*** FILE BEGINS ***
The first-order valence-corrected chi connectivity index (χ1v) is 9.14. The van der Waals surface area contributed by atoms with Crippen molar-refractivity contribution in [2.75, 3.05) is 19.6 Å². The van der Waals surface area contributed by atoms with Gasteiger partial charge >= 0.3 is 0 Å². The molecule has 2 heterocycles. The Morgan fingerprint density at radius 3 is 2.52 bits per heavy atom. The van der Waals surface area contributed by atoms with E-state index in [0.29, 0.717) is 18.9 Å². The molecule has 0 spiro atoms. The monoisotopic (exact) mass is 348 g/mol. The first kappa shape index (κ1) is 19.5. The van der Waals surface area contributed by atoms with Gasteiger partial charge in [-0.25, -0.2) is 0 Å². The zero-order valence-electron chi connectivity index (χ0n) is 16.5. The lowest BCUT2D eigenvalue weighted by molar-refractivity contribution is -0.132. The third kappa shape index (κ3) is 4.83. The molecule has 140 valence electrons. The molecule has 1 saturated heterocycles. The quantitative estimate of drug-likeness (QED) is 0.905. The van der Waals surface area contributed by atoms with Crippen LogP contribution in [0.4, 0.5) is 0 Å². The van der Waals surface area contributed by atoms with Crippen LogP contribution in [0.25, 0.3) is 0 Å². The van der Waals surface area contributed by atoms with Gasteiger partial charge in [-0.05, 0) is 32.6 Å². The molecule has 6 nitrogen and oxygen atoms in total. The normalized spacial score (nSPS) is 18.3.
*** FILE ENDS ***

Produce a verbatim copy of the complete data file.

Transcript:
The first-order valence-corrected chi connectivity index (χ1v) is 9.14. The van der Waals surface area contributed by atoms with Crippen molar-refractivity contribution in [2.75, 3.05) is 19.6 Å². The van der Waals surface area contributed by atoms with Gasteiger partial charge >= 0.3 is 0 Å². The molecule has 2 heterocycles. The Morgan fingerprint density at radius 3 is 2.52 bits per heavy atom. The van der Waals surface area contributed by atoms with E-state index in [0.29, 0.717) is 18.9 Å². The molecule has 0 spiro atoms. The monoisotopic (exact) mass is 348 g/mol. The first kappa shape index (κ1) is 19.5. The van der Waals surface area contributed by atoms with Gasteiger partial charge in [-0.25, -0.2) is 0 Å². The zero-order valence-electron chi connectivity index (χ0n) is 16.5. The lowest BCUT2D eigenvalue weighted by molar-refractivity contribution is -0.132. The third kappa shape index (κ3) is 4.83. The molecule has 140 valence electrons. The molecule has 1 saturated heterocycles. The quantitative estimate of drug-likeness (QED) is 0.905. The van der Waals surface area contributed by atoms with Crippen LogP contribution in [0.4, 0.5) is 0 Å². The van der Waals surface area contributed by atoms with Crippen LogP contribution in [0.25, 0.3) is 0 Å². The van der Waals surface area contributed by atoms with Gasteiger partial charge in [-0.05, 0) is 32.6 Å². The molecule has 6 nitrogen and oxygen atoms in total. The normalized spacial score (nSPS) is 18.3.